Ozone reacts very quickly. It is 100-times stronger than chlorine but has a relatively short half-life. Chlorine, on the other hand, has a long half-life, which allows it to function as a long-term residual sanitizer in the pool basin. When sized properly, the swimmer will not detect any chlorine; the small amount required will be ‘free available’ chlorine, which has not combined with contaminants that create chloramines. Furthermore, the pool water will have an oxidation-reduction potential (ORP) of more than 700, with less than one part per million (ppm) of chlorine. The water is as pure and clear as bottled water and safer than pools that use chlorine only or combinations other than ozone and chlorine.

Sanitation Methods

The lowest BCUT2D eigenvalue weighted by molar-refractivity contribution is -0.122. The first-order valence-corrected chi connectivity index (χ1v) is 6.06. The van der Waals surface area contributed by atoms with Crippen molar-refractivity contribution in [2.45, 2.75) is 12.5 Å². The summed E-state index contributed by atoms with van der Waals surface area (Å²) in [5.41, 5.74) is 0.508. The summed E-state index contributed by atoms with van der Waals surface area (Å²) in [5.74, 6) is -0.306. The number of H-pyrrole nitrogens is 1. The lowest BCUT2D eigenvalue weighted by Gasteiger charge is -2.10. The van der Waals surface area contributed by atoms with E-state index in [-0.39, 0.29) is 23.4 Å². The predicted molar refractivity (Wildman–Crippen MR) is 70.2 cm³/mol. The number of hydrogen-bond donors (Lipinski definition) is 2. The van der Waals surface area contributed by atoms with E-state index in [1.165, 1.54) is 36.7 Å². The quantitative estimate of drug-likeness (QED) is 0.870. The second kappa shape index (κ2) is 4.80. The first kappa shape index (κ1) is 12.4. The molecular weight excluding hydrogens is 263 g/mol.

There are several different sanitation methods for pools. The most common types are chlorine, bromine, ionization, UV, ozone or various combinations of each. Chlorine is the most widely used sanitation method, but is becoming less desirable because of the harmful byproducts it produces and its difficulty inactivating cryptosporidium. Chlorine is a relatively strong oxidizer and bactericide, but it creates chloramines and trihalomethanes (THMs), which cause irritation to the eyes, skin, throat and lungs. Chloroform, a compound found in THMs, is a known animal carcinogen (cancer-causing agent). Salt chlorine generation is another option; while it produces the same byproducts, it eliminates handling issues one encounters with liquid chlorine. Bromine is an alternative to chlorine and works particularly well in warmer water, and therefore, in spa applications. It is also a good choice for indoor pools with low bather loads. The challenge with bromine is its overall oxidizing capability. It is also weaker than chlorine and ozone